Body image, sexual orientation and gender identity
While people who identify as lesbian, gay, bisexual and transgender (LGBT) experience body image concerns in ways that are generally similar to people who identify as heterosexual, their experience and relationship with their body is likely to differ in specific ways.
How does body image vary across the LGBT community?
Heterosexual men have been found to report higher levels of body appreciation than gay and bisexual men (123,124).
Some research suggests that sexual minority men may be more likely to internalise an appearance ideal that is centred around looking athletic (124) and that there may be a greater emphasis on physical appearance in the gay community, which can negatively affect body image (125) through pressure to match this ideal.
One review of the research (126) found that gay men are more likely than their heterosexual counterparts to experience a desire to be thin, and this can sometimes manifest in higher levels of eating disorder symptoms. As in the wider research, studies focused on gay and bisexual men have found a connection between higher levels of body dissatisfaction, an increased likelihood of experiencing depressive symptoms and increased sexual anxiety and poorer sexual self-efficacy (123).
There is some research to suggest that lesbian women have a similar level of concern around their body image as heterosexual women (127,128), though research is mixed on this point. One study suggested a small difference, finding that lesbian women may be slightly more satisfied with their bodies than heterosexual women (129). However, other studies find a similar level of concern between heterosexual and lesbian women regarding the perceptions of their bodies and their perceptions of what an ‘ideal’ body looks like (128). A similar pattern was found for women who identify as bisexual (130).
In our survey, a higher proportion of individuals who identified as gay, lesbian or bisexual reported feelings of anxiety and depression because of their body image. Among adults who identified as gay, lesbian, bisexual or other, 53% felt anxious and 56% felt depressed because of their body image compared to one third (33%) of the adults who identified as heterosexual.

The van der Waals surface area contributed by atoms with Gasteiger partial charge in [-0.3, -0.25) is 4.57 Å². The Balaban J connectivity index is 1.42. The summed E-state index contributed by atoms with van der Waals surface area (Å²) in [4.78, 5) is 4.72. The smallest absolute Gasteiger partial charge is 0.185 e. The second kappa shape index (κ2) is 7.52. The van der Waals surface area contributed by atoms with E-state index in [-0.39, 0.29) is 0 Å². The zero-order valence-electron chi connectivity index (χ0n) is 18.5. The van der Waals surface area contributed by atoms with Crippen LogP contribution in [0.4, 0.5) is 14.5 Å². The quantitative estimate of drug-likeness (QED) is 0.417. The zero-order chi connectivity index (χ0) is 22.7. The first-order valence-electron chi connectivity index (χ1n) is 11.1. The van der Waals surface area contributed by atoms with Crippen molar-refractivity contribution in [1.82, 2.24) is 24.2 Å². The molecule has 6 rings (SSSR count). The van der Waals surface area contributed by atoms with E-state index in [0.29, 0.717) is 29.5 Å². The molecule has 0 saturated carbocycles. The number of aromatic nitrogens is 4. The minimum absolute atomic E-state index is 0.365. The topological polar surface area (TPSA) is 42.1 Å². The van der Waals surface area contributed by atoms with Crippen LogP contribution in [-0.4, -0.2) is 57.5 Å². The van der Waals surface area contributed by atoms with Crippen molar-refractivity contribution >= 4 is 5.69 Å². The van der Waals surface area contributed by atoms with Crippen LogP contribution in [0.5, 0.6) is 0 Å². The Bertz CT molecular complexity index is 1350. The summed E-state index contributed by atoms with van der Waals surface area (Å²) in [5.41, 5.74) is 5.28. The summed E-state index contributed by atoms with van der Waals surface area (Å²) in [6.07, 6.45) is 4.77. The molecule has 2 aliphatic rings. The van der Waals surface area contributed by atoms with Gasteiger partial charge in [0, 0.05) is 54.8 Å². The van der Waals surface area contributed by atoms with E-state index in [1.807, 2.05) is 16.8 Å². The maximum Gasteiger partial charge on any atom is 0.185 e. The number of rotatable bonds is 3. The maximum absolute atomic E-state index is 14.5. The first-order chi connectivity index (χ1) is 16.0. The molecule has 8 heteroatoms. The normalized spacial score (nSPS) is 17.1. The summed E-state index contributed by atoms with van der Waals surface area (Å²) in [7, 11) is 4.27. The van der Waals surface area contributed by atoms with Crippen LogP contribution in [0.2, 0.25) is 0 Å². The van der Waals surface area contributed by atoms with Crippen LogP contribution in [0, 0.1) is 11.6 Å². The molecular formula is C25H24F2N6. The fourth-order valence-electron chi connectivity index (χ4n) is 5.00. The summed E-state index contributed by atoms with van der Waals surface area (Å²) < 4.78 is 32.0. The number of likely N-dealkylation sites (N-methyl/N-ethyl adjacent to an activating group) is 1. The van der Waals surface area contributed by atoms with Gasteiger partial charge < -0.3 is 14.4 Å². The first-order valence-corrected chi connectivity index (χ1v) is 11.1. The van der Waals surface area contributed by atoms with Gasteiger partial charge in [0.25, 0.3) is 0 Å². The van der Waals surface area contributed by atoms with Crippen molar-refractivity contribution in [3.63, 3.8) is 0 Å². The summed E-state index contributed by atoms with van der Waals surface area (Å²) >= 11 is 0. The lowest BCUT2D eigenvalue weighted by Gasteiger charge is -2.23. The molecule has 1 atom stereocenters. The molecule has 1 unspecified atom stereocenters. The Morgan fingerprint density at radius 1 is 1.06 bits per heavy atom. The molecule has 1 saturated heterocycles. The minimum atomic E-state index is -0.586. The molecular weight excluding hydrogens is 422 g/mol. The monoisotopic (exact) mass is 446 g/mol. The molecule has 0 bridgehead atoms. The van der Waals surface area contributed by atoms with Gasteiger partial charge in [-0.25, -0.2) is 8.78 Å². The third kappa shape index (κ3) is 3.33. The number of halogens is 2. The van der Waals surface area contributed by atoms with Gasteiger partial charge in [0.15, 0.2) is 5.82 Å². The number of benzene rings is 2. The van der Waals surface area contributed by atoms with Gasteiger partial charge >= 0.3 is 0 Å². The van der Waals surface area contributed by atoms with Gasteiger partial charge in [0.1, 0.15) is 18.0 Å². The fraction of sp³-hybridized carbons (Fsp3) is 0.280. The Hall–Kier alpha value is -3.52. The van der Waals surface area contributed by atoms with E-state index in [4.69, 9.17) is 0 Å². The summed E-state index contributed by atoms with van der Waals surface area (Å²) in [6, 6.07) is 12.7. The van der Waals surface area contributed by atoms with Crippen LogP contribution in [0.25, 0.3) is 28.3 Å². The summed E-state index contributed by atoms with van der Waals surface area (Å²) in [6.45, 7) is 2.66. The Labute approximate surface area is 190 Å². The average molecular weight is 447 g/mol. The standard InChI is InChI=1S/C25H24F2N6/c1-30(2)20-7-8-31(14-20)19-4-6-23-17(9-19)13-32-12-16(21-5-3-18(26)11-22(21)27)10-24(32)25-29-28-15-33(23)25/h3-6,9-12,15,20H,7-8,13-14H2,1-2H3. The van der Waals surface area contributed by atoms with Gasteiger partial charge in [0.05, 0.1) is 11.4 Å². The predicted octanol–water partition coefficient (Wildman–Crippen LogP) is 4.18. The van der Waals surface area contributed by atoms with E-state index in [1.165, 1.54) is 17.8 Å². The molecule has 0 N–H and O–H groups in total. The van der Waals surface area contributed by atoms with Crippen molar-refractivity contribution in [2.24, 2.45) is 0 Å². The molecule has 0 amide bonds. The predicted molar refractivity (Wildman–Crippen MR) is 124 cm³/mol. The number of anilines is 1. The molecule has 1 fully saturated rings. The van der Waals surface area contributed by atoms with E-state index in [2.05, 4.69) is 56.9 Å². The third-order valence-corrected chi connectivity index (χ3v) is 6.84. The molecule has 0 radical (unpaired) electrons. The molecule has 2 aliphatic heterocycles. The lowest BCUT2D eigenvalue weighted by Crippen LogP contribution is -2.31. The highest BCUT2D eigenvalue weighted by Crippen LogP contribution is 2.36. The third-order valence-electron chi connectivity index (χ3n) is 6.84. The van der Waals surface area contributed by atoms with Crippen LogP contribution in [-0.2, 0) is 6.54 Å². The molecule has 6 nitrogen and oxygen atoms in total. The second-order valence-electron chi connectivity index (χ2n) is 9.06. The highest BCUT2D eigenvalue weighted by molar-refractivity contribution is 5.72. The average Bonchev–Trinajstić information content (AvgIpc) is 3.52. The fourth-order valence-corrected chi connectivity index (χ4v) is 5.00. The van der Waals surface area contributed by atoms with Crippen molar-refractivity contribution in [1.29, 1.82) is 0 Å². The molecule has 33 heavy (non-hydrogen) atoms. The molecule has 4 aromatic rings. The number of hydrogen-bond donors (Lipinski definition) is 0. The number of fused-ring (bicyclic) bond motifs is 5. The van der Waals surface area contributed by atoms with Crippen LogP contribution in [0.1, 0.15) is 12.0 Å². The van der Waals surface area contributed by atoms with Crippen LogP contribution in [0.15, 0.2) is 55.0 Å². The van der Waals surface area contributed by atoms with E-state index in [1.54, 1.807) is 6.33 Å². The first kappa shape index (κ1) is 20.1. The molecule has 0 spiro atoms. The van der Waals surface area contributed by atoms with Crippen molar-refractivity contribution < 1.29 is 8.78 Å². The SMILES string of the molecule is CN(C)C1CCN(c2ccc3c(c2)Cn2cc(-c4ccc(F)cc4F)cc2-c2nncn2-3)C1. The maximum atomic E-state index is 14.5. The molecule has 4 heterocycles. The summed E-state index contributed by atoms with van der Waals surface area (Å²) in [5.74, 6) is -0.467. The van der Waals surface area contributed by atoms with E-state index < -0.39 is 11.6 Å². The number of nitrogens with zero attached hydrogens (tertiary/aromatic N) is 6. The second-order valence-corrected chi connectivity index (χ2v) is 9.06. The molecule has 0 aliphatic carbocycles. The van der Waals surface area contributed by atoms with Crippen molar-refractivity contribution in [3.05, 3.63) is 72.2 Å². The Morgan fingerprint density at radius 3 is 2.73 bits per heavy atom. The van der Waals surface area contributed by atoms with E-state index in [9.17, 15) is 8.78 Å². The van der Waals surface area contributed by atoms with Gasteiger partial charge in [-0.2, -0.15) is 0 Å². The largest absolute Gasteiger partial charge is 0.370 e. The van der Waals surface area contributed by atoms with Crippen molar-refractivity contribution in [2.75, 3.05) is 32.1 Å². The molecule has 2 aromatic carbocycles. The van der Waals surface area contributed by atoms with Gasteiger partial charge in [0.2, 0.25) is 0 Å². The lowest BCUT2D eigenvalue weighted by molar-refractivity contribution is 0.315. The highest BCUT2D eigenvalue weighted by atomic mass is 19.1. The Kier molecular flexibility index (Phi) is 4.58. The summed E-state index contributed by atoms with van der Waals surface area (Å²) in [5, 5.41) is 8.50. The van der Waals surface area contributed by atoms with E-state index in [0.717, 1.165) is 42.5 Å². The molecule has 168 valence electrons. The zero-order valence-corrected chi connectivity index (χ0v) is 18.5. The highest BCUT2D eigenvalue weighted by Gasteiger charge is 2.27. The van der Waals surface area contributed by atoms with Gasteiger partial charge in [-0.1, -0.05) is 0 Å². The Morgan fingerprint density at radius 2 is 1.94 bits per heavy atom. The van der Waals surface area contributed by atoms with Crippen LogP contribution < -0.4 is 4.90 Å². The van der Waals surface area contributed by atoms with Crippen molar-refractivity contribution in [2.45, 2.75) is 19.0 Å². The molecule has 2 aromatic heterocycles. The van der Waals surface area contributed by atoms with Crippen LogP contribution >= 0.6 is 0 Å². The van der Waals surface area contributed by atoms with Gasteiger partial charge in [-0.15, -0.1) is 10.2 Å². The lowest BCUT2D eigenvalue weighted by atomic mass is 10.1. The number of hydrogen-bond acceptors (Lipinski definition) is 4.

Similarly, in our survey, one third (33%) of adults who identified as gay, lesbian, bisexual or other reported experiencing suicidal thoughts or feelings because of concerns about their body image, compared to 11% of the adults who identified as heterosexual.
Transgender people may experience distress resulting from the incongruity between their biological sex and their gender identity. This can have an effect on their body image, and research suggests that levels of body dissatisfaction in transgender people tend to be higher prior to undergoing gender confirmation treatments (131).
Feelings around one’s body can differ depending on the stage at which a person is on their transition journey (132). It should be noted that transitioning does not just refer to medical intervention, which is something that not all transgender people want or are able to have. It refers to the steps a person takes to live in the gender with which they identify, which could include things like telling friends and family or dressing differently.
There is a much larger body of literature around gender dysphoria and the psychological and physical effects of transitioning that is beyond the scope of the current report. Further information about, and support around, transitioning is available from organisations like the LGBT Foundation, Consortium and TransUnite.
Stigma and discrimination
The stigma, prejudice and discrimination that LGBT people can face often leads to higher levels of stress (133). This ‘minority stress’, which not only encompasses experiences of discrimination, harassment and victimisation, but also more internalised feelings like shame, may be a contributing factor to the mental health problems reported within the LGBT community (133).
This ‘minority stress’ may also be linked to body image. For young men who have sex with men, one study found that internalised negative attitudes towards homosexuality and sexual orientation predicted overall body dissatisfaction, muscularity dissatisfaction and body fat dissatisfaction (134). Another recent study looking at body image of non-binary and binary transgender people found that harassment or rejection was associated with lower levels of body appreciation by reducing self-esteem and satisfaction with life (135). This was reflected in our survey, where 40% of the adults who identified as gay, lesbian, bisexual or other said they felt shame because of their body image, compared to 18% of the heterosexual adults. Similarly, 54% of adults who identified as gay, lesbian, bisexual or other felt their self-esteem was negatively affected by their body image in the past year, compared to 37% of the adults who identified as heterosexual.